One of the things I enjoy about watching my children develop is their curiosity and imagination. As a child, I grew up hearing myths and legends like that of Big Foot. Also known as Sasquatch, this hairy ape-like creature dwells in the wilderness and is characterized by the footprints he leaves. Warner Bros. latest film Smallfoot, turns the table on this fable in an animated adventure with a feel-good message.
Based on the book Yeti Tracks by Sergio Pablos, the film follows the story of a group of Yeti who encounter a human, dispelling each of their myths that the other species does not exist. Migo (voiced by Channing Tatum), lives in the Yeti village where tradition is upheld without question.
When Migo accidentally discovers a smallfoot who’s plane has crash landed, he eagerly tells the village of his discovery. But his observations are challenged in an environment where truth is relative. Without proof, Migo is forced to lie or be banished and he opts for the latter.
Suitable for families of all ages, Smallfoot features original music and a heartwarming story about traditions, family, integrity, and welcoming those who are different than you are.
Channing Tatum and Common Talk Smallfoot
Both Common and Tatum are no strangers to animation, having each voiced characters in a handful of films and television shows. Because those parts comprise a small part of their overall work, I was intrigued as to how each of them decided to be involved with the project.
On Joining the Voice Cast
While Tatum never got an actual script, he knew director Karey Kirkpatrick’s vision. “I like the heart of it, the soul of the movie, the theme of the movie was right on for me (Tatum).” While the script and the way you shoot it can improve, “the themes and the heart of the thing and the reason to make it generally don’t change (Tatum).”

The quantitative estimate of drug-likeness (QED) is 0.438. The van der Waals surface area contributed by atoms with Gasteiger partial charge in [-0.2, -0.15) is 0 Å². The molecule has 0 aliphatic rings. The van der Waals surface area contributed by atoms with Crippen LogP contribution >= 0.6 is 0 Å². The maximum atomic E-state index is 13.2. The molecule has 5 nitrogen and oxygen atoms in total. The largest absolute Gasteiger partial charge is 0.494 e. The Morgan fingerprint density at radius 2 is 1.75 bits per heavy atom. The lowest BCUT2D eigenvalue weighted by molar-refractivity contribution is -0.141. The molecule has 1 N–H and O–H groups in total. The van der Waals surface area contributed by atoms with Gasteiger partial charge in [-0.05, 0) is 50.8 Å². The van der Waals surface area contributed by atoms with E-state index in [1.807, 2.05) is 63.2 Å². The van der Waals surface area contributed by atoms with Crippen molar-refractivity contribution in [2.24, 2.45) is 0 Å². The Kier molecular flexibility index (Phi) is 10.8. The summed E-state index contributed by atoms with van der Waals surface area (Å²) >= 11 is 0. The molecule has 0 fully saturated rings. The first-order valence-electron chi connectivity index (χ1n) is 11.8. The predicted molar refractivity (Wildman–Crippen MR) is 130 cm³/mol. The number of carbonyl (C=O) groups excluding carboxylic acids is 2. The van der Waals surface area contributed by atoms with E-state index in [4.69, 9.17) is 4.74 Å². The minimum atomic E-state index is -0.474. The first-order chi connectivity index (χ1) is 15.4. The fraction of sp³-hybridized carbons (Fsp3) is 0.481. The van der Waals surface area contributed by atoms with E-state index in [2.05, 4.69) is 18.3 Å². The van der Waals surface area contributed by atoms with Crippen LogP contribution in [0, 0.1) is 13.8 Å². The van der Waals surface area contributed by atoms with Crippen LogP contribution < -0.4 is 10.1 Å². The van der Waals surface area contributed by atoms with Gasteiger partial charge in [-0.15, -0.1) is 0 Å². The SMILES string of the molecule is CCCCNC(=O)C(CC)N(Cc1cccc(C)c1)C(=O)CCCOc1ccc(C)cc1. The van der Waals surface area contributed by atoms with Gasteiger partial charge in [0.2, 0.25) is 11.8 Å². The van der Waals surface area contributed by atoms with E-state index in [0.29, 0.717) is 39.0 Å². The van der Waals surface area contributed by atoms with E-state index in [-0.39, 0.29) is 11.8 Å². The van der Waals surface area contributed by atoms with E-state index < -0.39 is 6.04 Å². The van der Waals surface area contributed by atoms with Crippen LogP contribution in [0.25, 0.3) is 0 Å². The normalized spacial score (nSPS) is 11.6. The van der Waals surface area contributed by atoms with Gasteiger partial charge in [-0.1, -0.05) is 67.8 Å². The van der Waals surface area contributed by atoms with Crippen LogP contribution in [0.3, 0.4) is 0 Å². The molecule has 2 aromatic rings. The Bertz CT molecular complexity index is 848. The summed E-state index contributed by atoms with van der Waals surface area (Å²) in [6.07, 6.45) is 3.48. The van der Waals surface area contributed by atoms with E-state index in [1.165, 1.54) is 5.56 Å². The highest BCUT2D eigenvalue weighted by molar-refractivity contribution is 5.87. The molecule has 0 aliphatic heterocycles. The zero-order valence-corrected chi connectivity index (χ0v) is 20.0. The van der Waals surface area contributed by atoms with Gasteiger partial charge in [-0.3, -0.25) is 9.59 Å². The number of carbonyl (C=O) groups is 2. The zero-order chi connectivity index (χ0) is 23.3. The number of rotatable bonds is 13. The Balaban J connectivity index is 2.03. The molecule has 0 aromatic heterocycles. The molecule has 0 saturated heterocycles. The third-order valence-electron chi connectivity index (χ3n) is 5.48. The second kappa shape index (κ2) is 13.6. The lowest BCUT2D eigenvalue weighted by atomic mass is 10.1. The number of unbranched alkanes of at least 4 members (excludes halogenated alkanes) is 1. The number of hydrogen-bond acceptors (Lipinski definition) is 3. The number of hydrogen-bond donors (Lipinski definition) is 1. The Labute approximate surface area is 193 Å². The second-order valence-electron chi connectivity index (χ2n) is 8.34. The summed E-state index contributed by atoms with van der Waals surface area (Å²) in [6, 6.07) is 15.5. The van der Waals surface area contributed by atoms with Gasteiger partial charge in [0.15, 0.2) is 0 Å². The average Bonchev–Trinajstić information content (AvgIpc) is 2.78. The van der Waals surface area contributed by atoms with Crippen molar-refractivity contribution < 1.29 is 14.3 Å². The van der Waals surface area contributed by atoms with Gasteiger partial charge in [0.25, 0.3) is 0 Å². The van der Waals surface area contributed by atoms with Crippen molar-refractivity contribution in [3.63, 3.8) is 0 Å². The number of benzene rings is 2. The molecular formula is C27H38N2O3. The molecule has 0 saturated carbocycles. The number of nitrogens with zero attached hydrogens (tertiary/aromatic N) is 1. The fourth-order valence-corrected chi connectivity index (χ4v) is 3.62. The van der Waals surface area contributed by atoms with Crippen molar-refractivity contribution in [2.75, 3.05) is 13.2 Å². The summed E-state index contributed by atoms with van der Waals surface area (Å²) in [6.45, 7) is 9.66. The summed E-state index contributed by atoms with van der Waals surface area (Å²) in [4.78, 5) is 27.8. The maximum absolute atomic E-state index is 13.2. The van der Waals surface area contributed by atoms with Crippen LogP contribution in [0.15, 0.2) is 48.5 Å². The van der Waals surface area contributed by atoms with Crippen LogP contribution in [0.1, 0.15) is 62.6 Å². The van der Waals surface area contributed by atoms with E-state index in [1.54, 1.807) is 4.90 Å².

When reading a script, “you want it to speak to something that makes you feel passionate,” remarked Common. Having not received a script, Common recalls sharing Kirkpatrick’s vision. And while Smallfoot is admittedly not in line with his usual work he stated that he “wants to dive into different worlds.” “I think it’s good for me as an actor. I don’t want to only do a certain type of film or a certain genre. Common generally liked his character, but never felt like he had to play characters that believe in what he believes in. “In fact, I like to learn by playing characters that don’t always think like I think (Common).”
On Voicing Their Characters
In Smallfoot, Tatum voices Migo, the young Yeti who’s curiosity, naïveté, and desire to know and tell the truth result in being ostracized from the village.
Migo is “a believer and he’s truthful…and that’s why he was kind of the perfect person to have to go on this journey. To be tasked with this was a scary thing. He [Migo] thought his world was perfect. And it’s easy to know that change needs to happen if things aren’t good. But in his mind, things were literally perfect and he didn’t want anything to change. When something comes into his world that completely knocks out a pillar of truth in his life, everything is questionable now. I think it takes a really strong person…a brave person to to out past the breakers and see what’s out there, and he does that. He respects the Stonekeeper and his father so much because of the way they raised him and what they represent. And that is why it was the hardest thing in the world to go against them (Tatum).”
Why Families Should See Smallfoot
The theme of truthfulness is pervasive throughout the film. “Finding the truth, and speaking that truth, and believing in that truth, and not being afraid to share that truth is, I think, one of the great messages we have in this movie (Common).” The idea that “it’s okay to think for yourself and to question things that you’re being told” is valid and timely. The only way get to some progress is to challenge those things, because if we keep doing the same things we’ve been doing over and over, then we’ll never get to the place of breaking past this wall (Common).” “Accepting the truth is hard. Change is scary. But if you can anticipate that change is inevitable, it doesn’t have to be scary.
Get tickets to see #SMALLFOOT, in theaters September 28.